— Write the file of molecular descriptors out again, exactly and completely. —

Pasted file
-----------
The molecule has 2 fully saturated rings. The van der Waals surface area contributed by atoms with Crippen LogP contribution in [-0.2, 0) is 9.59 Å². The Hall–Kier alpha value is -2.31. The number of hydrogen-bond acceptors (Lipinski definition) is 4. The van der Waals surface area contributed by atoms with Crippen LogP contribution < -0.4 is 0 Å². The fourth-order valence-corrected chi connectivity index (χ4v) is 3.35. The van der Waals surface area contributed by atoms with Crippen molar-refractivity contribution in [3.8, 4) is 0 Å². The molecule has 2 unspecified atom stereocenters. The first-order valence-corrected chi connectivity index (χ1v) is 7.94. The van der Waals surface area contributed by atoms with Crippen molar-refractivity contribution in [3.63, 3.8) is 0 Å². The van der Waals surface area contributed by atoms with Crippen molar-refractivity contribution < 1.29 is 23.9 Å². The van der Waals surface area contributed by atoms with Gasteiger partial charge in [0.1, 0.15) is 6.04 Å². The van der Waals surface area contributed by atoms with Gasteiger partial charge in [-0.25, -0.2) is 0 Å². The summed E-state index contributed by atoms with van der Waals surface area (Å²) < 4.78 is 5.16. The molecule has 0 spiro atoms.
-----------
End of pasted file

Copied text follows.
The molecule has 2 fully saturated rings. The van der Waals surface area contributed by atoms with Crippen LogP contribution in [-0.2, 0) is 9.59 Å². The Hall–Kier alpha value is -2.31. The number of hydrogen-bond acceptors (Lipinski definition) is 4. The van der Waals surface area contributed by atoms with Crippen LogP contribution < -0.4 is 0 Å². The fourth-order valence-corrected chi connectivity index (χ4v) is 3.35. The van der Waals surface area contributed by atoms with Crippen molar-refractivity contribution in [3.8, 4) is 0 Å². The molecule has 2 unspecified atom stereocenters. The first-order valence-corrected chi connectivity index (χ1v) is 7.94. The van der Waals surface area contributed by atoms with Crippen molar-refractivity contribution in [3.63, 3.8) is 0 Å². The van der Waals surface area contributed by atoms with Crippen molar-refractivity contribution < 1.29 is 23.9 Å². The van der Waals surface area contributed by atoms with Gasteiger partial charge in [0.1, 0.15) is 6.04 Å². The van der Waals surface area contributed by atoms with Gasteiger partial charge in [-0.25, -0.2) is 0 Å². The summed E-state index contributed by atoms with van der Waals surface area (Å²) < 4.78 is 5.16. The molecule has 0 spiro atoms.